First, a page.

Elizabeth J D, 21, Fridley, MN, Born in Mexico
I have dreams of going to medical school and have since changed my major in college from nursing to chemistry and physics. Cancer research is something that I truly want to pursue, especially after my internship at the University of Minnesota where I studied this disease and how it manifests in women. It will take an extra year to graduate with my major change, but I feel like this is my calling. I’ve already completed my first research study comparing cancer mortality rates between African American and Caucasian American women.
It’s not just the scientific research that fascinates me; it’s learning as much as I can about how to translate what I learn into directly helping people in my community, people who more often than not don’t have access to adequate medical care.
Presently, I’m in my junior year at St. Kate’s, a private Catholic university, where I was able to attain a scholarship from my high school academics. In addition to school, I work for a women’s shelter caring for victims of domestic violence. I help women get themselves re-established and act as their advocate in legal, employment and housing matters. I also make sure their children get the assistance they need.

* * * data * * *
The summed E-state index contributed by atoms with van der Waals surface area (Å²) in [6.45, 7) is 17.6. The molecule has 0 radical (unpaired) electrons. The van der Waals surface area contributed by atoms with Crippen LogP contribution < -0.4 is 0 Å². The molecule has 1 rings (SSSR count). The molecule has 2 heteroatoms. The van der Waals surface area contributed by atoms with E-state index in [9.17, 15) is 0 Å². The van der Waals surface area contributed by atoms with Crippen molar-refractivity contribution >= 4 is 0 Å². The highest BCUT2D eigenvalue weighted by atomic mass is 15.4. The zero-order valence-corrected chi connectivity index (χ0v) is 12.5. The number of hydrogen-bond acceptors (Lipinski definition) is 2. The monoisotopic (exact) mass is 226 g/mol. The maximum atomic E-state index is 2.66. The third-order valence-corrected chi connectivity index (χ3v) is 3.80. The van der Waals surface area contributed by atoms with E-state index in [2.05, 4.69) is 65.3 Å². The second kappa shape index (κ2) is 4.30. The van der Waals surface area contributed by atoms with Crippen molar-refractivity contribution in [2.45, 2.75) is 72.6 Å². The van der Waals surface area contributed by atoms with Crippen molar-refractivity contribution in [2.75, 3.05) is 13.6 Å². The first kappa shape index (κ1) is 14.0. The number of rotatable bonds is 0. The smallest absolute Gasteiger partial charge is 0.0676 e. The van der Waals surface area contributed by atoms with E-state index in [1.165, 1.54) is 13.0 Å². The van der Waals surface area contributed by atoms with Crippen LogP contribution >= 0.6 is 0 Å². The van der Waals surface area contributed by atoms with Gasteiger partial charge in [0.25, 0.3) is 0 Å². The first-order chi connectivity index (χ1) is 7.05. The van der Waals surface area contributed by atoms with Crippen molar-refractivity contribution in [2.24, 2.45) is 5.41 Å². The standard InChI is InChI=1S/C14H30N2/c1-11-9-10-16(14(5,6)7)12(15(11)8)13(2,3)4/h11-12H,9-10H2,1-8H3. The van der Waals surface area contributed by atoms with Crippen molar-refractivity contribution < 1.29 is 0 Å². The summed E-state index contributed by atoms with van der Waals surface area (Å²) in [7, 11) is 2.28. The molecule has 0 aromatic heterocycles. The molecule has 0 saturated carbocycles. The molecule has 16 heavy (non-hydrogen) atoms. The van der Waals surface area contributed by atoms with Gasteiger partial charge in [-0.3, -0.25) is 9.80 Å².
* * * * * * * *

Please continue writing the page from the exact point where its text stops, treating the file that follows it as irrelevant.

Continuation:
I have firsthand knowledge of what domestic violence can do to a family. It’s why my mother fled Mexico with me. To keep us safe, she took a leap of faith and started over in a nation that offers women more protection from abuse than Mexico. Though she eventually worked things out with my father, it took a new life in a new country to bring our family back together. Because of my childhood experiences, I can relate to the women in the shelter and this helps them trust me.
Right now, I live with my parents and two younger brothers, 12 and 7, who are both citizens. We support each other both emotionally and financially and keep our family strong.
My mom brought me to the States 16 years ago. I was only five so she tried to keep me from being afraid by telling me we were going to Disneyland. Instead we walked across most of Arizona until we found a place to stay. We were with a group of friends and they took turns carrying me because I was too little to keep up or walk great distances. We wound up in Chicago with an uncle for a year and then reconciled and reunited with my father in Minnesota where we’ve been ever since.
Before DACA, I was working long hours for little pay while going to school. Now I have a work permit and a real job that I love, where I make a real difference. DACA is a good start to fixing the immigration system but it’s not nearly enough. My mom applied for residency with the sponsorship of her own mom. This was 15 years ago. My grandmother has since died and my mom has yet to have her application approved.
I must continue to follow my dreams despite the immigration system’s failures. I have big plans. I was the first in my family to graduate high school and go to college. The goal of finding new cancer treatments drives me to study hard and figure out a way to pay for medical school. It won’t be easy, but I have a lot of emotional support from my family. This keeps me going along with the work I do at the women’s shelter. I am earning my citizenship by becoming a research scientist, by fulfilling my potential as an advocate for women and social justice and by making my parents proud.